This page contains information about connecting Looker to an Apache Hive2 database.
Looker is architected to connect to a database server via JDBC. In the case of Hive, this is the thrift server (HiveServer2). See the Apache documentation for more information.
By default, this server will listen on port 10000.
Looker is an interactive querying tool, so it expects to work with an interactive SQL engine. If Hive is running on MapReduce —
hive.execution.engine is set to
mr — then Hive will return query results too slowly to be practical.
Looker was tested with Hive on Tez (
hive.execution.engine=tez), though it is also possible to run Looker against Hive on Spark. Spark support was added in Hive version 1.1. (Looker supports Hive 1.2.1 and later.)
Hosted Hive Services
Most hosted Hive services run Hive with Tez or Spark.
- Amazon Elastic Map Reduce (EMR): Runs Hive on Tez by default.
- Microsoft HDInsight: Runs Hive on Tez.
- Google Dataproc: Runs Hive on MapReduce, though there is a script that installs Tez in their dataproc-initialization-actions GitHub repo.
- Qubole: Runs Hive on Tez. To connect to Qubole Hive, you must connect directly to the master node.
- Cloudera CDH: The latest version of CDH (as of September 2018) ships with Hive 1.1, which is unsupported by Looker.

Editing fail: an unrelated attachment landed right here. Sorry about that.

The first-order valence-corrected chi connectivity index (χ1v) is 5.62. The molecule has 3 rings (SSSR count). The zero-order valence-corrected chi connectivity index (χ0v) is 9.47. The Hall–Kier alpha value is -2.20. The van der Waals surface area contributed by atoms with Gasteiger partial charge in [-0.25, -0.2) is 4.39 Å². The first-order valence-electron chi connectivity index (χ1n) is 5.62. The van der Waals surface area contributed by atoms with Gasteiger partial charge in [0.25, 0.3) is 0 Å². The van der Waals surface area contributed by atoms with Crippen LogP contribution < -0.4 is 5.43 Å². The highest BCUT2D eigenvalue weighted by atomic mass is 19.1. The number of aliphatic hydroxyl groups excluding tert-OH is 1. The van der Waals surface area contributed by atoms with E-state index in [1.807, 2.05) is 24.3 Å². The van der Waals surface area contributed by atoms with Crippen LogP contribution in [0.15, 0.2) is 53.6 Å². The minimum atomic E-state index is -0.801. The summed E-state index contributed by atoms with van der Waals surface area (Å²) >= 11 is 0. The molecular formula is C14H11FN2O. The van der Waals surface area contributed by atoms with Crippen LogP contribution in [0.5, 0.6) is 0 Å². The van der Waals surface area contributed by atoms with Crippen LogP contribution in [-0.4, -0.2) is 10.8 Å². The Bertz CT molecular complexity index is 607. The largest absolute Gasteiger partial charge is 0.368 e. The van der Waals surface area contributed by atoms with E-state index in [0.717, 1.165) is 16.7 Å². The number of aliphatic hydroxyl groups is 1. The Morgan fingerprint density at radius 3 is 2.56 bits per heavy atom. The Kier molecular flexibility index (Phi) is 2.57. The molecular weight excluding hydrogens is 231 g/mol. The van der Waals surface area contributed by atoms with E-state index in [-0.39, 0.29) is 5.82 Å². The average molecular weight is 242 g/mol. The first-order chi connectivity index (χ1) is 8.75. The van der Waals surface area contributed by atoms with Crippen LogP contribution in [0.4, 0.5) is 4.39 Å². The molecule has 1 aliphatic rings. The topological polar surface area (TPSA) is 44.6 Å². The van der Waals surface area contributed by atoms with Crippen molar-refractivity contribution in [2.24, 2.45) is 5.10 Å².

- MapR: MapR 4.1 documentation refers to Tez as a “developer preview.”
- Hortonworks HDP: Hortonworks provides full support for Hive on Tez.
Verifying the JDBC Connection
Before connecting Looker to the Hive thrift server, we recommend you connect another JDBC client and run queries to make sure that Hive performance is satisfactory.
Hive comes with a JDBC client called
beeline. Verify that the thrift server is running with a command similar to:
or if you want to connect as a specific user:
Once connected, verify that the command
!tables lists all databases and tables. The
!tables command makes a similar call as the one Looker uses in SQL Runner or when creating a new LookML project.
Also verify that you can run queries, with a query that invokes the Tez engine, using a command similar to:
Queries such as
select * from table and
show tables don’t invoke the Tez engine.
If you are going to enable PDTs in Looker on Hive, create a scratch schema for Looker to use, using a command similar to:
The user that Looker uses to connect to Hive (which can be anonymous if no authentication is used) must have the following abilities in the scratch schema:
- Create tables
- Alter tables
- Drop tables
Test this with a JDBC client before attempting to create PDTs with Hive.
Sometimes you want queries from Looker to go into a specific queue. To configure that, enter the queue name parameter in the Additional Params field on the Connection Settings page:
Other Hive parameters can be set this way in the Additional Params field on the Connection Settings page.
Using user attributes, it is possible for queries from different users or different groups of users to go into different queues. To do this, create a user attribute named something like
queue_name, then in the Additional Params field, add:
You can use this to customize other
hive-site.xml parameters on a per-user or per-group basis as well.
Looker’s ability to provide some features depends on whether the database dialect can support them.
In the current Looker release, Apache Hive2 supports the following Looker features: